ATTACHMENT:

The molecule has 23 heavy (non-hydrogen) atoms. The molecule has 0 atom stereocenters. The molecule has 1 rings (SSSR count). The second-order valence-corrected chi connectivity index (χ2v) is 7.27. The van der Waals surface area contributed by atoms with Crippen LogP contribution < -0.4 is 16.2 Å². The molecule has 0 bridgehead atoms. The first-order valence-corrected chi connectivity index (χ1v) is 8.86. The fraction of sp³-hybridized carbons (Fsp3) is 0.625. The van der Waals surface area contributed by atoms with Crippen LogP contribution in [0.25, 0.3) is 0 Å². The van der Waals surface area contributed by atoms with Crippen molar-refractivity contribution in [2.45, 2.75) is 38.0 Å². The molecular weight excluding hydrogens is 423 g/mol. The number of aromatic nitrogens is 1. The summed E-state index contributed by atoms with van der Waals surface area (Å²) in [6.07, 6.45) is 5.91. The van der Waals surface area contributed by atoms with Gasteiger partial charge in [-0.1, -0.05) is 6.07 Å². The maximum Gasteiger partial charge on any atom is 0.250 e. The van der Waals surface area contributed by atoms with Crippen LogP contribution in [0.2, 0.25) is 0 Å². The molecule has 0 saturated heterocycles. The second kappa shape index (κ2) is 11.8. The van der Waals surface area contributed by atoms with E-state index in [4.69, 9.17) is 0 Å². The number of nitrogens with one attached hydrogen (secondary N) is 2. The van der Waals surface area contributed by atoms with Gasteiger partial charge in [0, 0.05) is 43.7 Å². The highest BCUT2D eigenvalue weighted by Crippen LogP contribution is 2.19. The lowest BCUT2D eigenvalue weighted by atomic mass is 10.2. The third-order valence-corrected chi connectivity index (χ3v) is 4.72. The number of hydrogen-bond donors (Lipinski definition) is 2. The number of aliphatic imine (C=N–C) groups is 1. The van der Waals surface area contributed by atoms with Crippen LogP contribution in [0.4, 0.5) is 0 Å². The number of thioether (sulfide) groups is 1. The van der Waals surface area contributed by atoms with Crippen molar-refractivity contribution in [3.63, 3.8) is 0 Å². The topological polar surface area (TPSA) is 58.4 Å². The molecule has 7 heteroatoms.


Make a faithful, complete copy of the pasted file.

The molecule has 23 heavy (non-hydrogen) atoms. The molecule has 0 atom stereocenters. The molecule has 1 rings (SSSR count). The second-order valence-corrected chi connectivity index (χ2v) is 7.27. The van der Waals surface area contributed by atoms with Crippen LogP contribution < -0.4 is 16.2 Å². The molecule has 0 bridgehead atoms. The first-order valence-corrected chi connectivity index (χ1v) is 8.86. The fraction of sp³-hybridized carbons (Fsp3) is 0.625. The van der Waals surface area contributed by atoms with Crippen LogP contribution in [0.25, 0.3) is 0 Å². The van der Waals surface area contributed by atoms with Crippen molar-refractivity contribution in [2.45, 2.75) is 38.0 Å². The molecular weight excluding hydrogens is 423 g/mol. The number of aromatic nitrogens is 1. The summed E-state index contributed by atoms with van der Waals surface area (Å²) in [6.07, 6.45) is 5.91. The van der Waals surface area contributed by atoms with Gasteiger partial charge in [-0.1, -0.05) is 6.07 Å². The maximum Gasteiger partial charge on any atom is 0.250 e. The van der Waals surface area contributed by atoms with Crippen LogP contribution in [0.2, 0.25) is 0 Å². The molecule has 0 saturated heterocycles. The second kappa shape index (κ2) is 11.8. The van der Waals surface area contributed by atoms with E-state index in [4.69, 9.17) is 0 Å². The number of nitrogens with one attached hydrogen (secondary N) is 2. The van der Waals surface area contributed by atoms with Gasteiger partial charge in [0, 0.05) is 43.7 Å². The highest BCUT2D eigenvalue weighted by Crippen LogP contribution is 2.19. The lowest BCUT2D eigenvalue weighted by atomic mass is 10.2. The third-order valence-corrected chi connectivity index (χ3v) is 4.72. The number of hydrogen-bond donors (Lipinski definition) is 2. The number of aliphatic imine (C=N–C) groups is 1. The van der Waals surface area contributed by atoms with Crippen LogP contribution in [0.4, 0.5) is 0 Å². The number of thioether (sulfide) groups is 1. The van der Waals surface area contributed by atoms with Crippen molar-refractivity contribution in [3.63, 3.8) is 0 Å². The topological polar surface area (TPSA) is 58.4 Å². The molecule has 7 heteroatoms.